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Your puppy is 12 weeks old and all vaccinated up. You’ve been to the pet shop and bought a lovely, colour co-ordinated collar and lead already for your puppies first walk! You are very excited and can’t believe it’s been such a long wait to get to this point! You just know your pup is going to love it. You put on the collar and lead – a bit of a struggle as the pup tries to wriggle free, but you manage it and you set off! The pup walks with you to the garden gate, tugging and mouthing on the lead and dancing around, but as soon you go out onto the road – the pup puts the brakes on. Refuses to walk. Looks upset and tries to back out of the collar. Whines and cries, ears back and tail tucked. You are perplexed! Surely your new pup can’t wait to see the outside world?! Don’t dogs love to go for walks?
Having a dog that doesn’t come back when you call it is at best, annoying, and at worst, extremely dangerous. If you can’t let your dog off the lead without constantly worrying he or she will disappear, try these quick tips!
Having just survived the first four months with her own new puppy, Bramley Tutor Karen Boardman shares her learning curve with us on some rarely mentioned equipment that will definitely help you to manage yoru own new addition!
So, many of you have already heard me rant on this subject, but I'm going to do it again! The lead you use for your dog is like a communication device between you and the dog. Different styles and sorts of leads have different effects – let’s have a look at the differences....
Dog training can be a frustrating affair – the dog ignores you, wanders off, does the opposite to what you expect. “Aaargh!!! My dog’s so stubborn!’, ‘He knows he’s been bad but he does it anyway!’, ‘Why can’t he just remember what we did yesterday?!’ – these are all frequent complaints I hear about dogs from their owners.
This article has been written by Karen Boardman, who currently assists Alex at Puppy School and Puppy University classes on Fridays.
As we enter the darker nights, it’s time to think about getting your dog prepared for the delights of Bonfire night, Halloween and Diwali celebrations! Many, many dogs are worried about or just plain terrified by fireworks. They can be INCREDIBLY loud, and to puppies born after last November this can be a whole new scary thing to cope with. If your neighbourhood is anything like mine it can be like World War 2 is happening in next doors garden….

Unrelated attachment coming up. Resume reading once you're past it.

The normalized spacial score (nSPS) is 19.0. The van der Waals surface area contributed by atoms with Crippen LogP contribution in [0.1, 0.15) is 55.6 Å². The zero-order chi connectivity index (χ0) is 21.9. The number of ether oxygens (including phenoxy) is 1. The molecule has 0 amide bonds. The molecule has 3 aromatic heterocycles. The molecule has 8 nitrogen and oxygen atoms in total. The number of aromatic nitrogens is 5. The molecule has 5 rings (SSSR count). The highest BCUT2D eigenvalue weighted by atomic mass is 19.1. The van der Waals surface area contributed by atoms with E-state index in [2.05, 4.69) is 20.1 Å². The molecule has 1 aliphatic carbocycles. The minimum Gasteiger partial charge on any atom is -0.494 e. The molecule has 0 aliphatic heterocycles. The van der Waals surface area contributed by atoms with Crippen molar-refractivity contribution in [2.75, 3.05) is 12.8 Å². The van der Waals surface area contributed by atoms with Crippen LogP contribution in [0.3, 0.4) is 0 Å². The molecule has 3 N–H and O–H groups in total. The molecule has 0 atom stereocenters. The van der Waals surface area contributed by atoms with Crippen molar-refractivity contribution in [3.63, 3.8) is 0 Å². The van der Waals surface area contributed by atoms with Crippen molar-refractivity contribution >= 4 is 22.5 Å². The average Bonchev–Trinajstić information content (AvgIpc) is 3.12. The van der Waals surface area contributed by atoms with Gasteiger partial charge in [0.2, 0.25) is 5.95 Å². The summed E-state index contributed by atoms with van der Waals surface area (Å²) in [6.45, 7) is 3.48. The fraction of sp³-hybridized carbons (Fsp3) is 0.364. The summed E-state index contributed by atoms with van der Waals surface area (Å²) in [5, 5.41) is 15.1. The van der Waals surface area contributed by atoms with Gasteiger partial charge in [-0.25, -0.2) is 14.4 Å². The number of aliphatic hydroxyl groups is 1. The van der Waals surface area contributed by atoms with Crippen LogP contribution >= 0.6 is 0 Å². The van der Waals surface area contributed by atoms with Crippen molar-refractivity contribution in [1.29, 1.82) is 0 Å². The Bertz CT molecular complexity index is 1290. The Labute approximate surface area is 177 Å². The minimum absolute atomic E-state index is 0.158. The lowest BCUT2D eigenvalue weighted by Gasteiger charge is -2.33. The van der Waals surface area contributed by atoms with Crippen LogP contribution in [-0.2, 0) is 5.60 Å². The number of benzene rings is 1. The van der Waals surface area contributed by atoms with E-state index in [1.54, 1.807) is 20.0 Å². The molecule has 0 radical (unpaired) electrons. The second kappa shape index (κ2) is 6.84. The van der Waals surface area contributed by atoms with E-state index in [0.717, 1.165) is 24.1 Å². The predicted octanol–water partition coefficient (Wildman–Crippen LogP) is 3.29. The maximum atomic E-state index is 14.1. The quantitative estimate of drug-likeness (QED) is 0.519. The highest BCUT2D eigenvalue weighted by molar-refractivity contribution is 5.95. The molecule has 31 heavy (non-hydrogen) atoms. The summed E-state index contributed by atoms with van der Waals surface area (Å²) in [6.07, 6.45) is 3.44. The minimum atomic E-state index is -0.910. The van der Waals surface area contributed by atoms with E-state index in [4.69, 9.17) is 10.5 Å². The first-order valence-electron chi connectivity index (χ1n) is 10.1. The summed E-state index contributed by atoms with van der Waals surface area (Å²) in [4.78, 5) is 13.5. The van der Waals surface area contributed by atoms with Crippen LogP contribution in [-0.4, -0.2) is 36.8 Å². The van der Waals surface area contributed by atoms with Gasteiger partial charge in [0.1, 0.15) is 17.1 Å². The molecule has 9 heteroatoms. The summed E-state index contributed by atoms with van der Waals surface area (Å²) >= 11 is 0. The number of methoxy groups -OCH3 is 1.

All dogs love to play. Some rescue dogs or those that didn’t learn the basics when they were pups can struggle to get started, but given the right toy and the right approach, any dog can learn to have a whole lot of fun! Playing with you is always the preferred option, but dogs need to be kept busy and sometimes you just need a break, so interactive toys for solo play are also good.
So exciting!!!! You’ve thought about nothing else, trawling the web to find a breed or type of dog that will fit in to your house, your car and your life style, and now it’s time to find The One!
The exasperated look on my mother’s face told my 7 year old self all I needed to know. She held up the magazine she was reading and peered through the gaping hole cut out of it. ‘Let me guess’ she said, ‘more dog pictures??’
The way to a dogs heart (& brain!) is usually… but not always…. food. In order to motivate your dog into making the right choice (and do what you are asking) food can work really well. It helps to reinforce the message, especially when used alongside verbal praise or a clicker, that the dog made the right choice. Generally, the more the dog likes the food that’s given as a reward, the better the message goes in and the more likely you are to get a repeat of the 'good' behaviour. Win for you - win for the dog.
This video (my first ever on YouTube!) shows a quick and easy game to play with your dog when your out, which helps get your dog's focus on you and helps to build a strong foundation for a reliable recall.
Whether you’ve got a new puppy or have taken on a rescue dog, house training is normally top of the agenda for the first few weeks of living with your new pal. It can be a stressful time, with stained carpets, frayed tempers and frustration all round. So – if this is your struggle right now, put your pup where you can see him, make a cup of tea, and take 10 minutes to read this! Although this advice is aimed at new puppies, aged 8 weeks, the same advice can be adapted to any dog, although the timings might be longer with an older dog, and you might get more sleep…!
When socializing your puppy, take it at the puppy's speed. If he wants to walk away from a person, go with him! He may just need a moment to regroup and build his confidence. It's critical that puppies have good experiences as their own pace, not forced interactions.
Will this be your dogs first summer in your home? Have your puppy spend some time in your back yard today to get used to the sights and sounds of spring. The reason to do this is to teach your puppy not to bark at people, dogs, and other distractions in your neighbourhood.
We've all seen (and maybe owned!) dogs that can't seem to relax - always on the go, seemingly hard wired to be constantly in need of something to do. Dogs like this are masters at attention seeking and apart from driving their owners crazy through constantly being on the heels, can also start to become destructive. Lack of exercise is often the first thing people think of to help this, and in some cases, increasing exercise will help. But occasionally, dogs are in need of other, mental stimulation, and even more frequently, they need to be able to learn to relax. Dogs can become over stimulated, particularly as puppies, and just like young children, spiral themselves into a frenzy when actually they just need to chill out and sleep.